Fairtrade Labeling in Oz and Nz

From an Oxfam email-out (waiting on a corrected url to point to):

“A Fairtrade Accreditation and labelling system has just been established in Australia and New Zealand. This could see sales of Fairtrade coffee and other products take off ñ but this will only happen if shops and businesses stock Fairtrade goods and if we buy them.

A Fairtrade Accreditation system means consumers will now be able to identify genuinely fairly traded goods by the Fairtrade logo. The Fairtrade label offers significant opportunities to make fairly trade goods more widely available and to increase awareness about fair trade.”


Broadband + WiFi

Make me 🙂

Just got ADSL at home again, now hooked up to a wireless router. Awesome!

And I took delivery of a new PC at work today too (after spending the last 2 years on a PIII 700 I’m now experiencing the delights of an AMD2600+).

In other words my inner-geek is having a wonderful day.


Abstract Dynamics:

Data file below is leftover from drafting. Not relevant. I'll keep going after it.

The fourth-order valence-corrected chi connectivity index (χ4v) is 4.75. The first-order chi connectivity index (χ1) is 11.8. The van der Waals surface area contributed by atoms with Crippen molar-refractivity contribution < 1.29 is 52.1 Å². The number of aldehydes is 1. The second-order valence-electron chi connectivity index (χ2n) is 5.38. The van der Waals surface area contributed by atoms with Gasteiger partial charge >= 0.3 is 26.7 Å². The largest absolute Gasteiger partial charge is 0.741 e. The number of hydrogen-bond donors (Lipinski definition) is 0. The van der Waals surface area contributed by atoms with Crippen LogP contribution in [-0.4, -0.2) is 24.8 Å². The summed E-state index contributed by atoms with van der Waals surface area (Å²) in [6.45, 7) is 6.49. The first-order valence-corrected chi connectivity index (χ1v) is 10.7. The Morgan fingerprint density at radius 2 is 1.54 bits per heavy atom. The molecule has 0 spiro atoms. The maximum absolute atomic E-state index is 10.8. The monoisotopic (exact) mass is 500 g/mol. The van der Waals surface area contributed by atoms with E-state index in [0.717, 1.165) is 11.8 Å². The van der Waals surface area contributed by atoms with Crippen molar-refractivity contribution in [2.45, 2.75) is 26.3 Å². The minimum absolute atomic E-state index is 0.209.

We are pretty used to Bush sticking his foot in his mouth. And we are pretty used to him talking out his ass. But this might be the first time he’s managed to stick his foot so far in his mouth its come out his ass…

“The ambassador and the general were briefing me on the-the vast majority of Iraqis want to live in a peaceful, free world. And we will find these people and we will bring them to justice.”

UN ‘should’ act on Congo plunder

BBC: “The allegations, in a report by an independent panel for the United Nations on the plunder of DR Congo’s natural resources, were left out of a version of the report to be published later this week.”

More on Baghdad Blasts

BBC: Baghdad terror blasts kill dozens.

“The attack marks the first time a suicide bomber has struck the famously neutral international aid agency in its 140-year history. … The ICRC says it is now reviewing its activities in Iraq.”

More on UK Asylum Seeker Proposals

BBC: Asylum law plans attacked.

Some highlights:

Refugee Affairs Director Jan Shaw:

“Rather than ‘cracking down’ on asylum seekers, the government should be working to make the decision-making process more reliable and the safeguards against hasty return more robust.”

Immigration law expert Alison Stanley:

… said the move to punish people for destroying their travel documents was illegal under article 31 of the 1951 convention on refugees.

Rachel Watson, spokeswoman for Refugee Action:

“We must not forget that asylum law is about offering protection to people who could have imprisoned, tortured or even killed.

“The reason why judges are allowing asylum applicants to proceed to higher courts is because they are aware of the gravity of decisions involved.

“These are literally matters of life and death.”